In the Messianic era, this illusion will be torn away, and the truth will be laid bare for all to see. At that time, we will not see ourselves as separate entities from G-d. We will see ourselves as extensions of G-d. When that occurs, we will think as G-d thinks, we will want what G-d wants, and we will behave as G-d behaves. Not by choice, but by nature; by instinct.

At that point, the need for a commandment will indeed become extinct. The commandments will still be correct. We will still follow every single Torah law, but not because we were commanded to and might otherwise have preferred something else, but because we will want to. It will become part of our inherent pattern. Thus, it is true to say that the commandments will continue to exist, though the need for them will be extinct.

This is perhaps why the Talmudic statement quoted above is not that the commandments will not be extinct, but the laws of the Torah will never be extinct. The laws will remain in place and we will follow them willingly. But the need for commandments will expire and thus, the commandments will be moot.

Torah and Mashiach
The difference between the Torah, which is eternal, and its commandments, which are not is that the Torah represents G-d’s will whereas the commandments represent the way G-d wants us to behave. The world was created so that we could study the Torah and observe its laws. The commandments were given to teach us—created beings—how to behave. This means that the world was created for the sake of the Torah whereas the commandments were given for the sake of the created.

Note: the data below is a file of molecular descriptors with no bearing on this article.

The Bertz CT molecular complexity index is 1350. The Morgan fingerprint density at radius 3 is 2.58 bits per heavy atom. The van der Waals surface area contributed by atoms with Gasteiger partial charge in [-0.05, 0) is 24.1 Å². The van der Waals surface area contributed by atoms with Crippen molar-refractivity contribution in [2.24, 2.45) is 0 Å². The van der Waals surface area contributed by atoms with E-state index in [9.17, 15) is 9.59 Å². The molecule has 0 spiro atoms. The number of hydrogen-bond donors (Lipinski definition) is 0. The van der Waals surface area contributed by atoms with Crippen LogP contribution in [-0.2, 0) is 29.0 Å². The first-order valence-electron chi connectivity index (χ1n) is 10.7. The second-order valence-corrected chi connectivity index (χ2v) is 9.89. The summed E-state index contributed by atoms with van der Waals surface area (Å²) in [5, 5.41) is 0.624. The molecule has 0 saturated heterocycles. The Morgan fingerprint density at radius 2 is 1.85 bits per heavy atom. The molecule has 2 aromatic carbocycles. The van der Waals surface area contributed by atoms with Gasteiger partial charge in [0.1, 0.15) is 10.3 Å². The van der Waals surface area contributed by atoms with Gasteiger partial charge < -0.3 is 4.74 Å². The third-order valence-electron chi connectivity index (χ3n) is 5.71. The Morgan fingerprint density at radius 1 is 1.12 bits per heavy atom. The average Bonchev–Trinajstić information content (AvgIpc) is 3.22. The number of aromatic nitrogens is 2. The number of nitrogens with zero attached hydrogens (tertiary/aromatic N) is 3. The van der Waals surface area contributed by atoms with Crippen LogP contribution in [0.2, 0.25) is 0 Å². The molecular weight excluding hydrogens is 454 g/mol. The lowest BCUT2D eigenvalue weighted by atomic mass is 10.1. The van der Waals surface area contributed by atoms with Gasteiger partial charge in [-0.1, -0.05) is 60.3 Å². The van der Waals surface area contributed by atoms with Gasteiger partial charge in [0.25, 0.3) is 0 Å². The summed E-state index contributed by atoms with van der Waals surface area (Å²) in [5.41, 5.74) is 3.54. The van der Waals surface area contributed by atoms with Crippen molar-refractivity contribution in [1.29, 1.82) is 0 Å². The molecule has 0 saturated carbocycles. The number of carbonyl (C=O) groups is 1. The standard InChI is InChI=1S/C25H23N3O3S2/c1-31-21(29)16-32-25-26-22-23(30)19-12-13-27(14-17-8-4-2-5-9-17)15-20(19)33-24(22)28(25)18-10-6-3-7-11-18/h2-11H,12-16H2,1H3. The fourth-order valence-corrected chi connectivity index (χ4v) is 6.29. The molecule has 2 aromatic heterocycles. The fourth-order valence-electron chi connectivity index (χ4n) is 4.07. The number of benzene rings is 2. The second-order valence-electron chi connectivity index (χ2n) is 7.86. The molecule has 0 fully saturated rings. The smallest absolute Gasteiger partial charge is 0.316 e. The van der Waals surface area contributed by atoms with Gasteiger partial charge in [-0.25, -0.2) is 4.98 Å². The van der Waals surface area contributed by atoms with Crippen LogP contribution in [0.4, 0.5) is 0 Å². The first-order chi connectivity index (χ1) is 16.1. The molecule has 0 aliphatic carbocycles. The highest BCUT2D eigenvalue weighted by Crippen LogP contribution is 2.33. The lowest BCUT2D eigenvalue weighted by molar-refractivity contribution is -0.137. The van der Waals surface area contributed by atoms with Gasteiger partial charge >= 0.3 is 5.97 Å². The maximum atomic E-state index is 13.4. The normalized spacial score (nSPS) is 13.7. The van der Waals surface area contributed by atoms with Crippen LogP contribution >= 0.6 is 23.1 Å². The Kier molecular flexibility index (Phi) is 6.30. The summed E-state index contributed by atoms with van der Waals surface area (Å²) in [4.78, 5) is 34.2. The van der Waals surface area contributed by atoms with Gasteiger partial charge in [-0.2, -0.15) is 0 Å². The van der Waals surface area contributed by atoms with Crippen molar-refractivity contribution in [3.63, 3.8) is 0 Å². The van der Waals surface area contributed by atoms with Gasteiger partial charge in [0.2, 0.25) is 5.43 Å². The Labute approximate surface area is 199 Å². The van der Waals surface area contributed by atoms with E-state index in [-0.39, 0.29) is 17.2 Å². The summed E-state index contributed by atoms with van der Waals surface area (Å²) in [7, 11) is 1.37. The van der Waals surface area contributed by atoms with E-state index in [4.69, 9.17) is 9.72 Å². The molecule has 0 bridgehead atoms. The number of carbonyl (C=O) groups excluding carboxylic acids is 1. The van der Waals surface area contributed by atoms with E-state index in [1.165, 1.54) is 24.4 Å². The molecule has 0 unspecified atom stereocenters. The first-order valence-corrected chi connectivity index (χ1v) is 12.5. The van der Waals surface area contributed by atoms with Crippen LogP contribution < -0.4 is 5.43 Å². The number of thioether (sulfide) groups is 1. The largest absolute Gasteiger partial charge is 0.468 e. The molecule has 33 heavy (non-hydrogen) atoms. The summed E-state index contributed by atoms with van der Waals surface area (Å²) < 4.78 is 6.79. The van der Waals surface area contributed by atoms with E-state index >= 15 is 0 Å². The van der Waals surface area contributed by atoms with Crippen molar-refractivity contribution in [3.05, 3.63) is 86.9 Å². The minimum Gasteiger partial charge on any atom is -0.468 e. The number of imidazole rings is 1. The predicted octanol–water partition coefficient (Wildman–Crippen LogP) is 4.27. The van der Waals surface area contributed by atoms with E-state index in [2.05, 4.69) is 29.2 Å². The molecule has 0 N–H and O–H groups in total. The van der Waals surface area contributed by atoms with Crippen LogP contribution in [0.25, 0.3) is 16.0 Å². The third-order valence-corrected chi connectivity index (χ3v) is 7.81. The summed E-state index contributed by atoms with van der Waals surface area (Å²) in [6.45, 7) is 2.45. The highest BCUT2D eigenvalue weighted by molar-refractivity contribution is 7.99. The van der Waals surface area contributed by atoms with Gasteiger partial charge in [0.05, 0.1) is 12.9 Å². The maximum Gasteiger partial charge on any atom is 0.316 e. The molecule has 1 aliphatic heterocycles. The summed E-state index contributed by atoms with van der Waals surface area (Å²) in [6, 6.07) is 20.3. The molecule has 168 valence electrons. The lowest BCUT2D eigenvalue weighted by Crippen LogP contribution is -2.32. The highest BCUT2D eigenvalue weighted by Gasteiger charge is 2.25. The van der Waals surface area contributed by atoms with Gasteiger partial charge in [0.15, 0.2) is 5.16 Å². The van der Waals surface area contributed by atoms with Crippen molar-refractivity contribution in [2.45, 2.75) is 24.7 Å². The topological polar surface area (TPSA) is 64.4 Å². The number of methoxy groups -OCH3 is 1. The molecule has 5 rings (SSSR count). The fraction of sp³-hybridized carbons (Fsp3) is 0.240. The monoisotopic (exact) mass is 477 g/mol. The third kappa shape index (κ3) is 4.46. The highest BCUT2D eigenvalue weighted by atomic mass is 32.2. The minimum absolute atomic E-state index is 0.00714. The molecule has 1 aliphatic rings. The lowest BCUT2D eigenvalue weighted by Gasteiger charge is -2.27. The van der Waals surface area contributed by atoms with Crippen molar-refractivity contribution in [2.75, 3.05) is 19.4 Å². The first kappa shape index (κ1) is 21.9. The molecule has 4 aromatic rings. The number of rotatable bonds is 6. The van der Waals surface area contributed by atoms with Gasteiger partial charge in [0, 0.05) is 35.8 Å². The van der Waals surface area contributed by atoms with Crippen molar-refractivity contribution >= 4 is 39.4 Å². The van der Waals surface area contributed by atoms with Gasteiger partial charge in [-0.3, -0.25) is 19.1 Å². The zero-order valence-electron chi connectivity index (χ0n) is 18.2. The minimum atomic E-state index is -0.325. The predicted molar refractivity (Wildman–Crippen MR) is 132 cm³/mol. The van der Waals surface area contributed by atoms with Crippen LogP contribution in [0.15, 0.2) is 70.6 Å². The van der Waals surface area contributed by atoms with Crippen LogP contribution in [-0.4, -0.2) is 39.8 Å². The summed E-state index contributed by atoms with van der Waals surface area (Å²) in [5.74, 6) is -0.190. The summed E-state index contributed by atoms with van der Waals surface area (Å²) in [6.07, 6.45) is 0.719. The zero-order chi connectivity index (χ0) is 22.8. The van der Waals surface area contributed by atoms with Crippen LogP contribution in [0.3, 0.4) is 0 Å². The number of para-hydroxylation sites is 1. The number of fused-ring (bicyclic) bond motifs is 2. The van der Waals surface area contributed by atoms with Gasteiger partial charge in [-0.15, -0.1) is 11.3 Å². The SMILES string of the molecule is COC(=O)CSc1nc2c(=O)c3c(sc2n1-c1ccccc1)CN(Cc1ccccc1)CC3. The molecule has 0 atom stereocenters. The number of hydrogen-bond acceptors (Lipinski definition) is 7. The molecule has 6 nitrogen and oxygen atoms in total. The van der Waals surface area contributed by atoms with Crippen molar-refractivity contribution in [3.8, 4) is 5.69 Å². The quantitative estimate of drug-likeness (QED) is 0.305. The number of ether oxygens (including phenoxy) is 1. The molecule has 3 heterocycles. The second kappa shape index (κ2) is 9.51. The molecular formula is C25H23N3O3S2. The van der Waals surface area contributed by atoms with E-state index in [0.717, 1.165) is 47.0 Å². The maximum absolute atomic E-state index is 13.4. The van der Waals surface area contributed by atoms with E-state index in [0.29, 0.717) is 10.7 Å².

When Mashiach comes, we will be able to see G-d readily and experience the world through the lens of the Torah. We will instinctively intuit that our very purpose is to observe the Torah’s laws. That we were created in order to observe the Torah. There will be no need to command us. We will know it by ourselves.

We have yet to merit the coming of Mashiach, but we await his coming every day. In the meantime, we must strive to live and behave in accordance with the way it will be when the Mashiach arrives. Even today, when we are not inherently inclined to follow G-d’s commandments and must set our desires aside to follow G-d, we must at least attempt to kindle a desire to live G-d’s way.

When we consider that the whole of Creation serves the Torah, it follows that the end is more meaningful, significant, and even enjoyable than the means.  Suppose you visit the servants’ quarters in a royal palace and are impressed by its opulence. You would conclude that if the servant’s quarters are so beautiful, the king’s chambers must be astounding.

Similarly, if the world, which serves the Torah is so wonderful and so pleasurable, the Torah, which is served by the world, must be immeasurably greater, more meaningful, and more pleasurable. Although we can’t see today precisely how this is so, it is not difficult to surmise that it is so. By thinking along these lines, we can arouse within us a little spark of desire to follow the Torah as G-d wants us to.

If we succeed in feeling today as we will when Mashiach comes we will pave the way for his coming and hasten the date of His arrival. Amen.[4]

[1] 13:5.

[2] Jerusalem Talmud, Megilah 1:5. Maimonides (Fundamental Torah Laws Chapter 6) similarly ruled that the commandments are eternal and will never be subject to change, diminution, or addition

[3] Babylonian Talmud, Nidah 61a.

[4] Sefer Hasichos 5752, pp. 27–32.